Wednesday, January 23, 2008

Second CERT Class

One time, when I worked at the little Italian restaurant, our big extinguisher exploded and coated EVERYTHING in the kitchen and food prep rooms in the white powder. The restaurant was closed for two days while the mess was cleaned. Those days happened to be days that I didn't have work. So I only heard about it. Before CERT, this was my only experience (if that can even count at all) with fire extinguishers. I was definitely excited for last night's class, for which we had been instructed to wear appropriate clothing, and bring eye protection and leather gloves for putting out fires.
I have been extremely busy over the past two weeks. Most days I'm getting 4-6 hours of sleep, because I've been working a lot of overtime. Jess and Mitch stopped by, and I asked them to pretty-please go purchase gloves for me. And they did, and it was funny because Jess brought the gloves back, and we looked at them, and I tried one on, and set it aside when I got a call for work. And then I picked up the gloves again after the call, to realize that even though Jess and I had really looked at the gloves, there were actually three instead of two! They were rubber banded together as a triplet instead of a pair. Excellent. I was extra prepared to put out fires, because if anything happened to my left glove I had a spare (I had one left? ha ha.).

And it ended up being all for nothing, because when we got to our class, the fire marshall started by telling us that the weather created a hazard and we would be unable to use the fire extinguishers today. Too bad.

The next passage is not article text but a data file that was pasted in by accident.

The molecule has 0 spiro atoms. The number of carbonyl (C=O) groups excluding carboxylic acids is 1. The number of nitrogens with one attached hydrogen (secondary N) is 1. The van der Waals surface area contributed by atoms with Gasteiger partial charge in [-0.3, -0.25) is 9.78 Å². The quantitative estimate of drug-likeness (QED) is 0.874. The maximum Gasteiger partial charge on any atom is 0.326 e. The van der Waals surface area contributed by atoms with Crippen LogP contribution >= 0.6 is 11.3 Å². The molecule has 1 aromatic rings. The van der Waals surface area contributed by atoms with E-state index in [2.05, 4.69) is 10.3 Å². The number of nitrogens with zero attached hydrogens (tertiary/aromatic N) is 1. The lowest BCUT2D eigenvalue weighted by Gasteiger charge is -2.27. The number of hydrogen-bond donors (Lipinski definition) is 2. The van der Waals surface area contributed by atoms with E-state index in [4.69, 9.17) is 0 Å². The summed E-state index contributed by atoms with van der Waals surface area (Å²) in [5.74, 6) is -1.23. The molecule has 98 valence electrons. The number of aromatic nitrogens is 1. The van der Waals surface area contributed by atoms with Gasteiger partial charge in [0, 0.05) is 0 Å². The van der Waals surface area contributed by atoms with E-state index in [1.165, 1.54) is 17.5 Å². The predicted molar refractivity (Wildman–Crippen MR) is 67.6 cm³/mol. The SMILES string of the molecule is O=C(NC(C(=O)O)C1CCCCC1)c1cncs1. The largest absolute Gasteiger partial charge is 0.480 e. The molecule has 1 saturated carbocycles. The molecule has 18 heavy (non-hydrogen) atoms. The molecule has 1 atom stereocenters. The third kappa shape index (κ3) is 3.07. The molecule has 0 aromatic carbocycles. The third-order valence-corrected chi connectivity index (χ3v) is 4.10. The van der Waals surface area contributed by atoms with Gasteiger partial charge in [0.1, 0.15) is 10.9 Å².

He promised that we would definitely get to do the activity before our class finishes in March, though.

Here are some interesting things that I learned during my class, anyway:

- In fires, some hazardous materials deflagrate and some detonate. "It's not something we're going to sit around and figure it out," the fire marshall said. "Wow, is this going to deflagrate or detonate? One changes four zip codes, the other changes eight. " (He said that when he teaches police and fire people, he tells them one means you could possibly have an open casket funeral, and the other means they'll never find you.)

- It is unlawful to store more than 1 gallon of gasoline in an enclosed building. Sooo, even if you had a ton of money and wanted to be super emergency prepared, the most gas you can have in your garage in case of an emergency is 1 gallon.

- Pine and gas burn at the same heat - about 600 degrees.

- "Something about going into Meth labs... Tweakers are funny people. If it says 'go to Albertsons and get Red Devil Lye', will they go to Smiths? No way."

- Latex paint is a hazard when it's wet, but not when it's dry. So you can let it dry and then just throw it away with normal trash. With oil paint, you should paint a board and let it dry, repeatedly, and then just throw the board away with normal trash.

- Multi cord adapters are often illegal. ("You go to the discount store, get some multi-cord adapters in a bag, we call those 'fire in a bag.' Go somewhere nicer and it comes in a box, we call that 'fire in a box.'")

- 90% of all kitchen fires happen when the cook is away from the kitchen.

- NEVER pour flour on a fire. It is extremely flammable and will not put out the fire.

- When you walk into a building, know where the exits are. The closest exit is not always the one that you came in.

1 comment:

Anonymous said...

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